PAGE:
If you haven’t heard, the price of oil in world markets is plummeting. Brent crude, Europe’s benchmark, is hovering around $91 a barrel, less than two months after some predicted it would stay above $100 forever, while in the US, the West Texas Intermediate (WTI) benchmark is down below $87 a barrel. These prices are a function of both supply and demand, but they also affect each in turn. On the supply side of things, there’s a growing worry that if the price of oil continues to drop, shale formations—which are technically difficult and relatively expensive to exploit—will cease being profitable. Bloomberg reports:
“If prices go to $80 or lower, which I think is possible, then we are going to see a reduction in drilling activity,” Ralph Eads, vice chairman and global head of energy investment banking at Jefferies LLC, which advised 38 percent of U.S. energy mergers and acquisitions this year, said in an Oct. 1 interview. “It will be uncharted territory.” […]
Shale oil is expensive to extract by historical standards and only viable at high-enough prices, Ed Morse, Citigroup Inc.’s head of global commodities research in New York, said by phone Sept. 23. Oil from shale formations costs $50 to $100 a barrel to produce, compared with $10 to $25 a barrel for conventional supplies from the Middle East and North Africa, the Paris-based International Energy Agency estimates.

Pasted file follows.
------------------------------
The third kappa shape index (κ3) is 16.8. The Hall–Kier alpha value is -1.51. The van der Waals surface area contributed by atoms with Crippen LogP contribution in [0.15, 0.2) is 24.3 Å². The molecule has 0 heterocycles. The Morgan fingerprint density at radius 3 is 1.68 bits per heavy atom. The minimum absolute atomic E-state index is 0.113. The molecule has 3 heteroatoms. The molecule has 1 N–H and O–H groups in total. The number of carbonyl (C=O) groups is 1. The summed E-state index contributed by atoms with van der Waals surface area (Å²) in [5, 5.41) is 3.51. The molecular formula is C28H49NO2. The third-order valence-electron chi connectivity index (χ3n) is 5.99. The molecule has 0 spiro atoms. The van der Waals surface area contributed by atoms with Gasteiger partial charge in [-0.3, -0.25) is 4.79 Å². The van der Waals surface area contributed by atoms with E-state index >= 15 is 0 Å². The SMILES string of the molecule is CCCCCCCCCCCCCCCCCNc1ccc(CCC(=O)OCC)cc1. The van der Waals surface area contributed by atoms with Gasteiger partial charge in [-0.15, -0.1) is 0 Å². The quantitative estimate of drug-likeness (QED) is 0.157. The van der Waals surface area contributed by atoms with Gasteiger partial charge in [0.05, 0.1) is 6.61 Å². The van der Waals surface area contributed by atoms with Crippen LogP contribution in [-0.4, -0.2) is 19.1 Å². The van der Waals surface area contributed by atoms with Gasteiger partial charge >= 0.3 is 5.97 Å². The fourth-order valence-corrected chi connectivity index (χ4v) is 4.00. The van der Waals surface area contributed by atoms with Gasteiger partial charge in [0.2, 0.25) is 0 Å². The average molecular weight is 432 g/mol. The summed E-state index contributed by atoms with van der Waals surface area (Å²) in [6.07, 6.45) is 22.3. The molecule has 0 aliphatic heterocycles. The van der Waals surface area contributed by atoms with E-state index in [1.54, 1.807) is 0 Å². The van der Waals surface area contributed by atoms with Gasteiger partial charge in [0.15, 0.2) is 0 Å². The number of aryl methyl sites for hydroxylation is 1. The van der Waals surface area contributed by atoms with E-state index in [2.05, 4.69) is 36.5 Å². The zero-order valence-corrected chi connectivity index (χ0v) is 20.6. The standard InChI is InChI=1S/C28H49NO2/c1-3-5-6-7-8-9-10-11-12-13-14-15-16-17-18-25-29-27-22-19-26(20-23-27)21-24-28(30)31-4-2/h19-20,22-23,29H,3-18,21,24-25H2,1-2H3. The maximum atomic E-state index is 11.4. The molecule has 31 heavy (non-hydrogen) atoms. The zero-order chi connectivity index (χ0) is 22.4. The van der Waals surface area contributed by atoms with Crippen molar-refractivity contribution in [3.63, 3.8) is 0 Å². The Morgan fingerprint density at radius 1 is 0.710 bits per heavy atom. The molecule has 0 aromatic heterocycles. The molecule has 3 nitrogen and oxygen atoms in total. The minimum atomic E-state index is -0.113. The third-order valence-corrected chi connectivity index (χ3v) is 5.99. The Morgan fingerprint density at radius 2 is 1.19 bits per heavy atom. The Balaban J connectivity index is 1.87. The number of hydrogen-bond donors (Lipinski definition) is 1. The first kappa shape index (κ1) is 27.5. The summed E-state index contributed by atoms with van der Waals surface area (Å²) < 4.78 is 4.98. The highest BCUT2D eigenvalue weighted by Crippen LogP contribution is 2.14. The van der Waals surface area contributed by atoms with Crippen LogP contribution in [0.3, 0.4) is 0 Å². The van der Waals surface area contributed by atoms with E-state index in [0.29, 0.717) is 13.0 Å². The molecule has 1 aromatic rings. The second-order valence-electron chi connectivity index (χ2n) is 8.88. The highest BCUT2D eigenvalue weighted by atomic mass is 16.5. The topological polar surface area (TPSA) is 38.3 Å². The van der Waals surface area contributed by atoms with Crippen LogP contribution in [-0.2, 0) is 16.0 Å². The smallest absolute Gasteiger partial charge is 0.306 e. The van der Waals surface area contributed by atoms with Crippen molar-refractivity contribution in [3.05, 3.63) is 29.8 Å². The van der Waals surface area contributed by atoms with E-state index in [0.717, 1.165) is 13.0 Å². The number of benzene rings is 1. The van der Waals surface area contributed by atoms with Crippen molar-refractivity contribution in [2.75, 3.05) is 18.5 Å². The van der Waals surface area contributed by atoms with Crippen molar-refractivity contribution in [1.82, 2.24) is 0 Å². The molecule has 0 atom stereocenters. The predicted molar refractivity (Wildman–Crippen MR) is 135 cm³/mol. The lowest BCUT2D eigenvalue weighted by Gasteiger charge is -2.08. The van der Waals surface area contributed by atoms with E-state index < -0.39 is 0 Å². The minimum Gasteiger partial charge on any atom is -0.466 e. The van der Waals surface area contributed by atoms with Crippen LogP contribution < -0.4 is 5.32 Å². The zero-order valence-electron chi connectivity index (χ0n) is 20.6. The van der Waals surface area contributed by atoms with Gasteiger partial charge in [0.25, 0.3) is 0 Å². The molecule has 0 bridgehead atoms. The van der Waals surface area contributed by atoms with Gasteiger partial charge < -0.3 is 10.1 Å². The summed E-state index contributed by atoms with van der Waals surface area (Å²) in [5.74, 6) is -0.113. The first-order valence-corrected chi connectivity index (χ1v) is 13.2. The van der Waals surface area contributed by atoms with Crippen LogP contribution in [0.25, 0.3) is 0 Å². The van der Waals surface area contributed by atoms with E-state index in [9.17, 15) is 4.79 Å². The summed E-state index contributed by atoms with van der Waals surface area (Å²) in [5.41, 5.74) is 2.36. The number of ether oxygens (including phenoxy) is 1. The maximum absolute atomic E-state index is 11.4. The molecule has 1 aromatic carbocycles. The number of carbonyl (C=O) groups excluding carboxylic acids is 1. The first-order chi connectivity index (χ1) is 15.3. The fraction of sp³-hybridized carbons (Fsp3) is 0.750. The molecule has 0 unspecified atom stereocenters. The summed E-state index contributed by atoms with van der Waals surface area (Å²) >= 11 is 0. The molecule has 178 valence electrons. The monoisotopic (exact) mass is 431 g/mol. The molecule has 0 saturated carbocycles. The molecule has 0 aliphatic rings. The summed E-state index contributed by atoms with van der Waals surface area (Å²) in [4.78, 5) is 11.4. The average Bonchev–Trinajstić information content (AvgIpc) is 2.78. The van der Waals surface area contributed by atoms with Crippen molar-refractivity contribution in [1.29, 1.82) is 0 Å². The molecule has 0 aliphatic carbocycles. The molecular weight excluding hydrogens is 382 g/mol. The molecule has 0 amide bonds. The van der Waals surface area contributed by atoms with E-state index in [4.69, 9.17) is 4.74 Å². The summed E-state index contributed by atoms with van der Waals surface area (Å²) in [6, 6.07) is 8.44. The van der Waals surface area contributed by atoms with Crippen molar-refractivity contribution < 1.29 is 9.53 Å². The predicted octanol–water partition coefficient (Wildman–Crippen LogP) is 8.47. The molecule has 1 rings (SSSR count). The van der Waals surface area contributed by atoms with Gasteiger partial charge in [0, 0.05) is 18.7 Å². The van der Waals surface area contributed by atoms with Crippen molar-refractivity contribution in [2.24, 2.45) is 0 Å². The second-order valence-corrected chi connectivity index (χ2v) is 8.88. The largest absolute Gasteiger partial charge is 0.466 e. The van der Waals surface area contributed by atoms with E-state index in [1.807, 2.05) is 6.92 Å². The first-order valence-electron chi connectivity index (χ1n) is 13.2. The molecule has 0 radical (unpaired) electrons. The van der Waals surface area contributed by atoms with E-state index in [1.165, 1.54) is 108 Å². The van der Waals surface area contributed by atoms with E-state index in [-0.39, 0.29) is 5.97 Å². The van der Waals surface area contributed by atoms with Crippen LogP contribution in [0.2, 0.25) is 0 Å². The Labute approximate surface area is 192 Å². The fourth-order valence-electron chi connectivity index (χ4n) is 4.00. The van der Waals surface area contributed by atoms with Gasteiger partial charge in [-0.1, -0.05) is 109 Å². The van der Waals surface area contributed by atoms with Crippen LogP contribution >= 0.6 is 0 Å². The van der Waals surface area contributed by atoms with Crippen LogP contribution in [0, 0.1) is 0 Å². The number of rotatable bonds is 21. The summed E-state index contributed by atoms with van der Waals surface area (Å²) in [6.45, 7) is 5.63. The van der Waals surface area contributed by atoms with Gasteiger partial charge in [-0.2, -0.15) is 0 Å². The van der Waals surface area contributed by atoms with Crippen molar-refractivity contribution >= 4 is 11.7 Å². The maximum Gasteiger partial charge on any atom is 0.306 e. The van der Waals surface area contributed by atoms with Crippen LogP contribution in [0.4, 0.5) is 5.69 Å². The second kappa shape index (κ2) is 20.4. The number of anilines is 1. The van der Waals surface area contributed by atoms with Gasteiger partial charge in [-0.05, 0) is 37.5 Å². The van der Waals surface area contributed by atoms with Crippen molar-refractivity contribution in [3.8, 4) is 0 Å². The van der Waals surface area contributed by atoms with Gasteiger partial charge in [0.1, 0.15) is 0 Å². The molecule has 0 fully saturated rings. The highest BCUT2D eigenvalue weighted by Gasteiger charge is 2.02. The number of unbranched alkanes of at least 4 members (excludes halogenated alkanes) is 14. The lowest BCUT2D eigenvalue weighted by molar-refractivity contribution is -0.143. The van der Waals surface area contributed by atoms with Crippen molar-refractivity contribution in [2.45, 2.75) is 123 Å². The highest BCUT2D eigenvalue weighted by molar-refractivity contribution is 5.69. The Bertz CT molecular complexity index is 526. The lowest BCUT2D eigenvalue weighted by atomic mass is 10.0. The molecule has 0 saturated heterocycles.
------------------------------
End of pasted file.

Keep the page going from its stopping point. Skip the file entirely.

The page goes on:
“There is probably something to the notion that if prices fell suddenly to $60 a barrel, the production growth would turn negative,” he said.
The requisite price of oil for producers to profitably drill varies across American shale formations, so there’s no single number to point to as an indicator that the shale boom is in jeopardy. But should WTI crude start trading in the $70 to $80 per barrel range, U.S. crude production would start to be affected.
This serves as a timely reminder that energy independence is a myth; oil is a globally traded commodity, and the goings-on abroad, both on the supply (with Libyan crude coming back online) and demand side (with slower growth in China affecting projected crude imports there), can still affect America’s energy concerns. Oil is a globally traded commodity, and even if we produced enough oil to no longer need imports, unless we decided to go full isolationist, we’d still be affecting by global pricing of the stuff.
We may be more energy secure these days, but U.S. shale producers will still watch global markets and the events that affect them closely.